We really need to be able to react to different changing situations and be able to do that deep level of analysis to identify, you know, where these funds can best be spent.

We have identified a preliminary set of locations based on crash history and some equity considerations that we thought were really important. And so we’ll be looking at those locations.

For improvements, we think we’re going to be able to improve around 60-plus locations with this grant. But we do have another layer of analysis that we need to do in terms of going out and taking field measurements and really understanding the crash patterns that are happening at these locations, before we really land on on the the final locations.

But, you know, one of the really important things in terms of locations that we’re trying to do with this grant is really prioritize equity. So we’ve committed to spending at least half of these funds in underserved communities in Austin. And we think we’ll probably be able to exceed that as well.

We know that communities of color are really disproportionately impacted by severe crashes in Austin. And so if we’re going to address those disparities, we really need to put that funding in those communities and make sure we’re improving streets proactively in those areas.”

City of Austin Safe Streets and Roads For All grant project description. (Courtesy: City of Austin Transportation Department)

Brennes: “Some of those areas include Burleson Road, Montopolis Rodd, Cameron Road, Braker Lane and many more located in areas deemed ‘underserved.'”

Meyer: “You know, a lot of these roadways that we’ve sort of been looking at have a lot of things in common. They were built at a time when Austin wasn’t as big as it is now. And they were originally designed as sort of high speed, arterial streets or even highways at one point.

So as we’ve seen Austin grow and develop, we’ve seen new developments come into these areas, we’ve seen a lot more pedestrian activity, a lot more biking activity. And so the context has really changed and there hasn’t really been a holistic approach to to making these streets more in line with the character, the surrounding character.

So what we’re trying to do is go back and retrofit these streets to make them more friendly to people, regardless of the mode that you’re using. So we have a lot of tools in our toolbox to do that, including better street lighting, you know, looking at the different pedestrian facilities at intersections and making sure we have sidewalks and bikeways, and things like that. But a lot of these things, we can do at really low cost.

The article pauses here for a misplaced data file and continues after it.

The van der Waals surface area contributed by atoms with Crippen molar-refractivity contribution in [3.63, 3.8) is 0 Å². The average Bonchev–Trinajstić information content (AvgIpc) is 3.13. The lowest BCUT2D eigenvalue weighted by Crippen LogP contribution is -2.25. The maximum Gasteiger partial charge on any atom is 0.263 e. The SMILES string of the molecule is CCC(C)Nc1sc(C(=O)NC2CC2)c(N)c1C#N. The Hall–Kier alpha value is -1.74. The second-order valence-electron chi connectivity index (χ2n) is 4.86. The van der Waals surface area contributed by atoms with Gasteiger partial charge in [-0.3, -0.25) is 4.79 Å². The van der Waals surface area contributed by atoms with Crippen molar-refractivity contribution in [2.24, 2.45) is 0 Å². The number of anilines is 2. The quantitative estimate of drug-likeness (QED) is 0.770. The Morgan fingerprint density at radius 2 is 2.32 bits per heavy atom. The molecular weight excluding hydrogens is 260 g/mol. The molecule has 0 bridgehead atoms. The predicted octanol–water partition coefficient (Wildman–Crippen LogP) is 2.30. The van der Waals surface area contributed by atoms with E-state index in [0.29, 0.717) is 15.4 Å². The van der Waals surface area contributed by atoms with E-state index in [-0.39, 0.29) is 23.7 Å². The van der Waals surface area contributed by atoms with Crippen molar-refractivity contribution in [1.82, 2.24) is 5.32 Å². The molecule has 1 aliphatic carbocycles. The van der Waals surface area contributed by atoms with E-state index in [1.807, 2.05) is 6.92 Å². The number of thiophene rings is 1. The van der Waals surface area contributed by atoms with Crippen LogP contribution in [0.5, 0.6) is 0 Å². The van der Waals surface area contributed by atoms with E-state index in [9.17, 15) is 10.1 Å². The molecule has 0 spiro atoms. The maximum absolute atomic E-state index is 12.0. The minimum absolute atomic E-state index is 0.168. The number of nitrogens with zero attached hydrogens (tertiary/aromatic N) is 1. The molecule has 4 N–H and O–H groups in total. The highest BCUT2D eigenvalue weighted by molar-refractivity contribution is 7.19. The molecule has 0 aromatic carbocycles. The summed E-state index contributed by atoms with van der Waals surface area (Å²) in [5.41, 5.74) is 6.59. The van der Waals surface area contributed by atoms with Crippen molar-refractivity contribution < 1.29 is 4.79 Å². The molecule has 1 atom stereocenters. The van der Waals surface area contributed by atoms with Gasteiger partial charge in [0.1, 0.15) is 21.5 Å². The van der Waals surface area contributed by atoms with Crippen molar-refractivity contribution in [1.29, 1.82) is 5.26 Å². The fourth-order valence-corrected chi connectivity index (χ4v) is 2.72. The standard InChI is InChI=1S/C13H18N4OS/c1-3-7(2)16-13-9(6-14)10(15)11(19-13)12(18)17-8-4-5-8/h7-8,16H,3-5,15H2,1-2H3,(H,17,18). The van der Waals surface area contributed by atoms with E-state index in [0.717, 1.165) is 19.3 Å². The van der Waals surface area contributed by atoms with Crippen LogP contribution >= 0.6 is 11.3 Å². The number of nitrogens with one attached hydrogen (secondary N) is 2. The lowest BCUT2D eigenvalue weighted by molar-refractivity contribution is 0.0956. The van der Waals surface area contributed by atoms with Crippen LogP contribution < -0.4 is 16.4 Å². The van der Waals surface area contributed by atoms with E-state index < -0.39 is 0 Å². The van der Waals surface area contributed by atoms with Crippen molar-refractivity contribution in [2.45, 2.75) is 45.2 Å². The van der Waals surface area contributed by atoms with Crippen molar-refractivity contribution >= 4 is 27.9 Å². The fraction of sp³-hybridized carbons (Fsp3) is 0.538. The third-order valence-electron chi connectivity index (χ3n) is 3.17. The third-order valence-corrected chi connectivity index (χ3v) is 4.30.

That’s what is most exciting about this grant program is that we can go in and use pretty low cost materials and change the character of the street to make it safer for everyone.

There are certain locations where we will have to make bigger investments, and we’re looking to do things like roundabouts or protected intersections that at certain, you know, high crash major intersections. But we’re also really trying to focus on that that more systemic approach, looking at longer corridors, and understanding what we can do with lower cost treatments.”

The transportation department has $23 million granted from the federal government to work with, plus around $6 million from the city that was enabled through the 2020 mobility bond, Meyer said.

“In total, it’s around $28.5 million that will be spending through this through this grant, which is really exciting. We really wanted to give credit to the community for really supporting Vision Zero over the last three bond cycles now,” Meyer said. “Dedicating funding for Vision Zero, we wouldn’t have been able to apply for this grant if we didn’t have that local match funding. So being able to have those resources to leverage that into more funding through the federal government has been really, really great and is going to allow us to expand the work we’re doing so just thank you for the community.”

Exact locations have not been released by the city, however on their grant application, they designated some areas deemed “underserved” to examine.

That includes roads like Cameron Road around Rundberg Lane and Braker Lane, Montopolis Drive around Burleson and Stassney Lane, among many more.